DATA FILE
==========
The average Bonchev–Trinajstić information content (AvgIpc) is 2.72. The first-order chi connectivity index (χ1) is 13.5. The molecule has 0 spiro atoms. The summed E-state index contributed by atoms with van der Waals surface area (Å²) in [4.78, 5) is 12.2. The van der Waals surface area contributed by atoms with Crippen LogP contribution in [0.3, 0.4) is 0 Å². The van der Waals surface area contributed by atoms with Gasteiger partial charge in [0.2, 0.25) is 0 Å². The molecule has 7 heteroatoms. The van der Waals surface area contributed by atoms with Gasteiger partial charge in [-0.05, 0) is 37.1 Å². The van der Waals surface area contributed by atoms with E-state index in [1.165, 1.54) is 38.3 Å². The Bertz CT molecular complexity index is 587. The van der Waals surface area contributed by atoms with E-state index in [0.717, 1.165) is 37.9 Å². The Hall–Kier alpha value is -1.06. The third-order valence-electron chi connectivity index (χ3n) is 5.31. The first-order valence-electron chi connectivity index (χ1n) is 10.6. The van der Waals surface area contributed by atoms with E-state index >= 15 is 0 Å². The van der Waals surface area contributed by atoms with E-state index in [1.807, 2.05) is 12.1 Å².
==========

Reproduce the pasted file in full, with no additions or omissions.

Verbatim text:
The average Bonchev–Trinajstić information content (AvgIpc) is 2.72. The first-order chi connectivity index (χ1) is 13.5. The molecule has 0 spiro atoms. The summed E-state index contributed by atoms with van der Waals surface area (Å²) in [4.78, 5) is 12.2. The van der Waals surface area contributed by atoms with Crippen LogP contribution in [0.3, 0.4) is 0 Å². The van der Waals surface area contributed by atoms with Gasteiger partial charge in [0.2, 0.25) is 0 Å². The molecule has 7 heteroatoms. The van der Waals surface area contributed by atoms with Gasteiger partial charge in [-0.05, 0) is 37.1 Å². The van der Waals surface area contributed by atoms with E-state index in [1.165, 1.54) is 38.3 Å². The Bertz CT molecular complexity index is 587. The van der Waals surface area contributed by atoms with E-state index in [0.717, 1.165) is 37.9 Å². The Hall–Kier alpha value is -1.06. The third-order valence-electron chi connectivity index (χ3n) is 5.31. The first-order valence-electron chi connectivity index (χ1n) is 10.6. The van der Waals surface area contributed by atoms with E-state index >= 15 is 0 Å². The van der Waals surface area contributed by atoms with E-state index in [1.807, 2.05) is 12.1 Å².